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Why Every Stressed Out Person Should Try Gong Meditation in the New Year

30/12/2014 12:44 | Updated 28 February 2015

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The immaculate Indaba Yoga Studios in London tucked away in a quiet corner of Marylebone

Last week I had the pleasure of experiencing a Gong Meditation (also known as Gong Bath as one is bathed in the sounds of the gong) at the stunningly beautiful and instantly calming Indaba Yoga Studios in Marylebone.

Gong meditations, a type of Sound therapy, have been around for thousands of years as a way of healing. It is said that this particular therapy aids in stress reduction, breaking up emotional blockages within each person that practices this technique.

Having never tried this type of practice before, I admit I was slightly skeptical at first about how I would feel afterwards. Upon arriving, there were yoga mats sprawled out around the studio and two large gongs situated in the front of the room. As fellow Gong Meditation participants trickled in, we were asked to take two light blankets from the shelves for each of us. With everyone toting eye pillows, cosy gear, and now blankets, it felt more like a large fun slumber party, than a meditation!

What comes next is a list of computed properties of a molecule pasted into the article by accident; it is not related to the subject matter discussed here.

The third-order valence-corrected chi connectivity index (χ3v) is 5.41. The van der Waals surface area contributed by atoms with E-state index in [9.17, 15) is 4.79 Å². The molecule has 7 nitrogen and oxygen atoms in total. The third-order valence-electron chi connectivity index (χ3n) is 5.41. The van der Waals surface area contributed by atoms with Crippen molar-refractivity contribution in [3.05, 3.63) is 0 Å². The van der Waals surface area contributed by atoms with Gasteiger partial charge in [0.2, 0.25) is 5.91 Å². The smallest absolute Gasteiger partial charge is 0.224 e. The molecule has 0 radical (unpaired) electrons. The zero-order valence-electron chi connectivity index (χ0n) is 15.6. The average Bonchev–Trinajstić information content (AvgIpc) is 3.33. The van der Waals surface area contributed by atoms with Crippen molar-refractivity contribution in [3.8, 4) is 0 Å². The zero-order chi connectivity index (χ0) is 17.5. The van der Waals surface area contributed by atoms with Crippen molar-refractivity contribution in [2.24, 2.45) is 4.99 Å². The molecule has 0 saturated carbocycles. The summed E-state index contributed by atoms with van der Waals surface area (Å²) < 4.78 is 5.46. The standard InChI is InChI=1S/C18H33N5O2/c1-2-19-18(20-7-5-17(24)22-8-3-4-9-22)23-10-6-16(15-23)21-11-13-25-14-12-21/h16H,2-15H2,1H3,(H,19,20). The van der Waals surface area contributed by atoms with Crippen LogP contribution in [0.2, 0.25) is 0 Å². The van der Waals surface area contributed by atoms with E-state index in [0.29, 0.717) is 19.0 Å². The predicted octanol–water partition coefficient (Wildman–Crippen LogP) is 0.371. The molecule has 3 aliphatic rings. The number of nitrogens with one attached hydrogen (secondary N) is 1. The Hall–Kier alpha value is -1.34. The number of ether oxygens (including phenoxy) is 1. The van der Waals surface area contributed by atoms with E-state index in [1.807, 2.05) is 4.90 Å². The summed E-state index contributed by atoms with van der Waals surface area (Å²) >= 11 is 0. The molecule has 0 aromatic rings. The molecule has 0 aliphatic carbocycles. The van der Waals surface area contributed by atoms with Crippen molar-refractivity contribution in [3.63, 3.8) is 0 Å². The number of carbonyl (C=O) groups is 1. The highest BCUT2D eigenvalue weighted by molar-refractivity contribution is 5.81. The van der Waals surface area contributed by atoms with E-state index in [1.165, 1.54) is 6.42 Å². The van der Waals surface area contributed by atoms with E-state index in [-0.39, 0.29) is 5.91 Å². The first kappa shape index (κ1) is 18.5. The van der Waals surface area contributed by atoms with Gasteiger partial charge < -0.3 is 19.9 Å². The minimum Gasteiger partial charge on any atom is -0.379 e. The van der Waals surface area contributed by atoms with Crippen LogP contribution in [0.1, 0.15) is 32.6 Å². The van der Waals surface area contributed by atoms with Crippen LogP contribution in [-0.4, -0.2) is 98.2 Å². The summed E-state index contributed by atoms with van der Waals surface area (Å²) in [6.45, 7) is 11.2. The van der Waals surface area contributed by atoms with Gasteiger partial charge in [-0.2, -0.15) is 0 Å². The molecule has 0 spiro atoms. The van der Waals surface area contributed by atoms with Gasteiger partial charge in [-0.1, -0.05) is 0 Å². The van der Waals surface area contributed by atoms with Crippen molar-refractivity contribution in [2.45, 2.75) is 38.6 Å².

Within moments however, our instructor for the day, Leo Cosendai, explained the profound significance of the gong to ancient cultures, how it works, and the numerous benefits one could experience.

We then started a series of light physical exercises that allowed us to warm our bodies and move around a bit till we started the actual relaxation part of the meditation.

Then, the lights dimmed and we were asked to lie down and take in the hypnotic vibrations of the gongs. All I remember after I slipped on my eye pillow and covered myself with the light blankets was that I was in an utterly blissed out state. A few people around me had slipped into a deeper sleep (they had started to snore lightly!) The sound of the gongs was indeed incredibly soothing. Towards the end of the session, we hear a few high-pitched gongs to awaken us gently from our deep relaxation states.

When I rose, I was struck how (pleasantly) disoriented I felt, like I was floating on air.